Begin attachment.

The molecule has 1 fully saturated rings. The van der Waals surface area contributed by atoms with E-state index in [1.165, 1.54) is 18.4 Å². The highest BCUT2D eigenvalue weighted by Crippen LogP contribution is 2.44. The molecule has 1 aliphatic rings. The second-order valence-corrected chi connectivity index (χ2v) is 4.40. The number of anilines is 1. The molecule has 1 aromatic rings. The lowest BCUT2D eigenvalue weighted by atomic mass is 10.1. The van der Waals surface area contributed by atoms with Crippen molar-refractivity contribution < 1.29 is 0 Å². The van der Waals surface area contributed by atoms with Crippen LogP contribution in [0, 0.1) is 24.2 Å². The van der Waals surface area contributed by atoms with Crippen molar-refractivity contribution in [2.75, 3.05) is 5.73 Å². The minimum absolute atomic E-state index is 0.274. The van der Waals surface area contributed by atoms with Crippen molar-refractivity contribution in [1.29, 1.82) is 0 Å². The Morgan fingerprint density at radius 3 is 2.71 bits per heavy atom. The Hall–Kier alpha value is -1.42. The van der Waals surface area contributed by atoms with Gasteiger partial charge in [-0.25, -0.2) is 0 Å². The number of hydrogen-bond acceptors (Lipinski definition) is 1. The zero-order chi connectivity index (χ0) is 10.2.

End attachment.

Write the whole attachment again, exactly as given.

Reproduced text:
The molecule has 1 fully saturated rings. The van der Waals surface area contributed by atoms with E-state index in [1.165, 1.54) is 18.4 Å². The highest BCUT2D eigenvalue weighted by Crippen LogP contribution is 2.44. The molecule has 1 aliphatic rings. The second-order valence-corrected chi connectivity index (χ2v) is 4.40. The number of anilines is 1. The molecule has 1 aromatic rings. The lowest BCUT2D eigenvalue weighted by atomic mass is 10.1. The van der Waals surface area contributed by atoms with Crippen molar-refractivity contribution < 1.29 is 0 Å². The van der Waals surface area contributed by atoms with Crippen LogP contribution in [0, 0.1) is 24.2 Å². The van der Waals surface area contributed by atoms with Crippen molar-refractivity contribution in [2.75, 3.05) is 5.73 Å². The minimum absolute atomic E-state index is 0.274. The van der Waals surface area contributed by atoms with Crippen molar-refractivity contribution in [1.29, 1.82) is 0 Å². The Morgan fingerprint density at radius 3 is 2.71 bits per heavy atom. The Hall–Kier alpha value is -1.42. The van der Waals surface area contributed by atoms with Gasteiger partial charge in [-0.25, -0.2) is 0 Å². The number of hydrogen-bond acceptors (Lipinski definition) is 1. The zero-order chi connectivity index (χ0) is 10.2.